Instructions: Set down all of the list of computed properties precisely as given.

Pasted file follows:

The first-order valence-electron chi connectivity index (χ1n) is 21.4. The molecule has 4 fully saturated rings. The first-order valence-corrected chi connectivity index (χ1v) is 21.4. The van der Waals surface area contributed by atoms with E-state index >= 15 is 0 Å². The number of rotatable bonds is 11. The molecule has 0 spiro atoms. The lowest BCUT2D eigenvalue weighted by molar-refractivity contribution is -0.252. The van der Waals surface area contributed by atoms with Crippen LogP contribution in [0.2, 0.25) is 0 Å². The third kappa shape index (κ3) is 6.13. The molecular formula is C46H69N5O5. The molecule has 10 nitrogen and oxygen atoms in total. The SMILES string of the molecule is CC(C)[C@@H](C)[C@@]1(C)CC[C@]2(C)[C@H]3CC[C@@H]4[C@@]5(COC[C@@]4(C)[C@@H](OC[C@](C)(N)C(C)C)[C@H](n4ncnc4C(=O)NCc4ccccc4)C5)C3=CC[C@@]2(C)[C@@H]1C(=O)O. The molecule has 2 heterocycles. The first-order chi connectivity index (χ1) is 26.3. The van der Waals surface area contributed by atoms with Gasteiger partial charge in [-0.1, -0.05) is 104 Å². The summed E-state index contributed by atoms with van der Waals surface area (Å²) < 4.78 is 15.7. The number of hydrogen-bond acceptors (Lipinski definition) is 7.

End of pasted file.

The first-order valence-electron chi connectivity index (χ1n) is 21.4. The molecule has 4 fully saturated rings. The first-order valence-corrected chi connectivity index (χ1v) is 21.4. The van der Waals surface area contributed by atoms with E-state index >= 15 is 0 Å². The number of rotatable bonds is 11. The molecule has 0 spiro atoms. The lowest BCUT2D eigenvalue weighted by molar-refractivity contribution is -0.252. The van der Waals surface area contributed by atoms with Crippen LogP contribution in [0.2, 0.25) is 0 Å². The third kappa shape index (κ3) is 6.13. The molecular formula is C46H69N5O5. The molecule has 10 nitrogen and oxygen atoms in total. The SMILES string of the molecule is CC(C)[C@@H](C)[C@@]1(C)CC[C@]2(C)[C@H]3CC[C@@H]4[C@@]5(COC[C@@]4(C)[C@@H](OC[C@](C)(N)C(C)C)[C@H](n4ncnc4C(=O)NCc4ccccc4)C5)C3=CC[C@@]2(C)[C@@H]1C(=O)O. The molecule has 2 heterocycles. The first-order chi connectivity index (χ1) is 26.3. The van der Waals surface area contributed by atoms with Gasteiger partial charge in [-0.1, -0.05) is 104 Å². The summed E-state index contributed by atoms with van der Waals surface area (Å²) < 4.78 is 15.7. The number of hydrogen-bond acceptors (Lipinski definition) is 7.